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Cancer Classification in Dogs

Clinician's Brief (Capsule)

Oncology

|April 2016

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Recent veterinary studies have suggested that splenectomy should be a part of the treatment protocol for canine splenic lymphoma. The World Health Organization (WHO) lymphoma classification system has recently been applied to cases of canine lymphoma, and research suggests that canine splenic marginal zone lymphoma (MZL) may have a more indolent course of disease than other forms of lymphoma. The authors retrospectively reviewed outcomes of splenectomy for splenic lymphoma patients (n = 28). Results showed an overall 1-year survival of 59.8%, with patients with primary splenic lymphoma and no metastasis having better outcomes than those with distant metastases. For isolated B-cell splenic lymphoma, the 1-year survival rate was 69.8%; MZL and mantle cell lymphoma were the most common B-cell subtypes. Splenic T-cell lymphoma patients lived an average of only 5.7 days postoperatively. Patients with clinical signs such as weight loss or hemoabdomen had a poorer prognosis and were generally T-cell lymphoma patients. Prognosis was not predicted by any of the typical bloodwork parameters (eg, hematocrit, platelet count). Chemotherapy did not improve outcome in isolated splenic lymphoma in this study. The presence of splenic involvement in multicentric lymphoma is classified as Stage IV in the WHO system and in human medicine suggests a poor prognosis. The authors argue that while much of the WHO staging can be utilized in canine lymphoma, perhaps canine primary splenic lymphoma, with its indolent course, warrants a reappraisal of that classification in canines.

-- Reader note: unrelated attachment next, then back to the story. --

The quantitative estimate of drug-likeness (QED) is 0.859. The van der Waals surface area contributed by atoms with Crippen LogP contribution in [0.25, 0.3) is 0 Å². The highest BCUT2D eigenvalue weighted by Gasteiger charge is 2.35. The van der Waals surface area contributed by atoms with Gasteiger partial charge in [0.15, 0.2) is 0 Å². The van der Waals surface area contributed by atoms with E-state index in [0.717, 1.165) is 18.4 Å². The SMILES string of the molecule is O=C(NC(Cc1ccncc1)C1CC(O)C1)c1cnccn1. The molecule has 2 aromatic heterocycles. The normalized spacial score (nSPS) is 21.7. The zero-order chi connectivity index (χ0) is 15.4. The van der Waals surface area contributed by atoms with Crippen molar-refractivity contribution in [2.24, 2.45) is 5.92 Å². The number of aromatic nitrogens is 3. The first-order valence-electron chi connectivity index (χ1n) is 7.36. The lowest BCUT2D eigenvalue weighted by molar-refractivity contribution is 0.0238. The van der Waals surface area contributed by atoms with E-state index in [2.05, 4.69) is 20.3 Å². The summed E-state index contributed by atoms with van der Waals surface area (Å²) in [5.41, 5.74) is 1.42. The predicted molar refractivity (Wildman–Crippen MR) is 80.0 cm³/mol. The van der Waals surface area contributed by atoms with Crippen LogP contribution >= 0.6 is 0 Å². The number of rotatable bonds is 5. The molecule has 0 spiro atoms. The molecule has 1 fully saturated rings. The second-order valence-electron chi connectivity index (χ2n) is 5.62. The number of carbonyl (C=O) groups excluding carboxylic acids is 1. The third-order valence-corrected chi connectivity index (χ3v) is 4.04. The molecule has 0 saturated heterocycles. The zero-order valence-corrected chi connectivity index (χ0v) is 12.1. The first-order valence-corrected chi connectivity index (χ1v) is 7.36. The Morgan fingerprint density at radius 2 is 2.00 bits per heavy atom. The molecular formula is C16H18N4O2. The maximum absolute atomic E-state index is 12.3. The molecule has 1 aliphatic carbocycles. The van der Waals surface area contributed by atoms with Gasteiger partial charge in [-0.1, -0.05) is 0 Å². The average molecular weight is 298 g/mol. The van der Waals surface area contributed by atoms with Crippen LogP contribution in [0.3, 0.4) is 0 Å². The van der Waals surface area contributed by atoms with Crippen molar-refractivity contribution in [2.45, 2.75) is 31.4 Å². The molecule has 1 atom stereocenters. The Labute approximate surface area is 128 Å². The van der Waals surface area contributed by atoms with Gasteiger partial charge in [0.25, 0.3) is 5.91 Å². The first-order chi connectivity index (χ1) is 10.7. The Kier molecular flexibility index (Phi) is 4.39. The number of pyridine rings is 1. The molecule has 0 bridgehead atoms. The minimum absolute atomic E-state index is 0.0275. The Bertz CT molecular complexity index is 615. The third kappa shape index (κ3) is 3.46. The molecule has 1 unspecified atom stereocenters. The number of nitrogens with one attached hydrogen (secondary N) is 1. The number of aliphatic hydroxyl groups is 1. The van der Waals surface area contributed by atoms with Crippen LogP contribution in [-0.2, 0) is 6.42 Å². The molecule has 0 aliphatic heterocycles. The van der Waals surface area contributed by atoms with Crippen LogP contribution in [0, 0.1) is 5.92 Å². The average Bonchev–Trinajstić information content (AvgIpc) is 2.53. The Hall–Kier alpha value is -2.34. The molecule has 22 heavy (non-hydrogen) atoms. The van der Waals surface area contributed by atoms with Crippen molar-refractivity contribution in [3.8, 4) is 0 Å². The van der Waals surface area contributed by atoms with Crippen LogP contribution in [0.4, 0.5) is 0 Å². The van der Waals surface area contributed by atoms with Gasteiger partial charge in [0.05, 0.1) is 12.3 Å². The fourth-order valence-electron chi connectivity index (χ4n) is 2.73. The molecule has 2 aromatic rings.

Global Commentary

Cases in which dogs present with marked splenomegaly can be challenging. Hemangiosarcoma/hemangioma is often associated with focal or generalized splenomegaly, but this may also be seen in cases of splenic lymphoma. The latter may be nodular or infiltrative. Although cytology by ultrasound-guided fine-needle aspiration may help to obtain a diagnosis, the risk for rupture of the organ is high; spontaneous hemoabdomen may also occur. After a minimum preoperative work-up (ie, complete clinical examination, blood-

work, abdominal ultrasound, thoracic radiography), splenectomy should always be performed to obtain a definitive diagnosis and appropriate prognosis. In cases of splenic lymphoma, many dogs will achieve survival of >1 year, particularly those in which disease is found to be confined to the spleen only.—Paolo Buracco, DVM, DECVS

References

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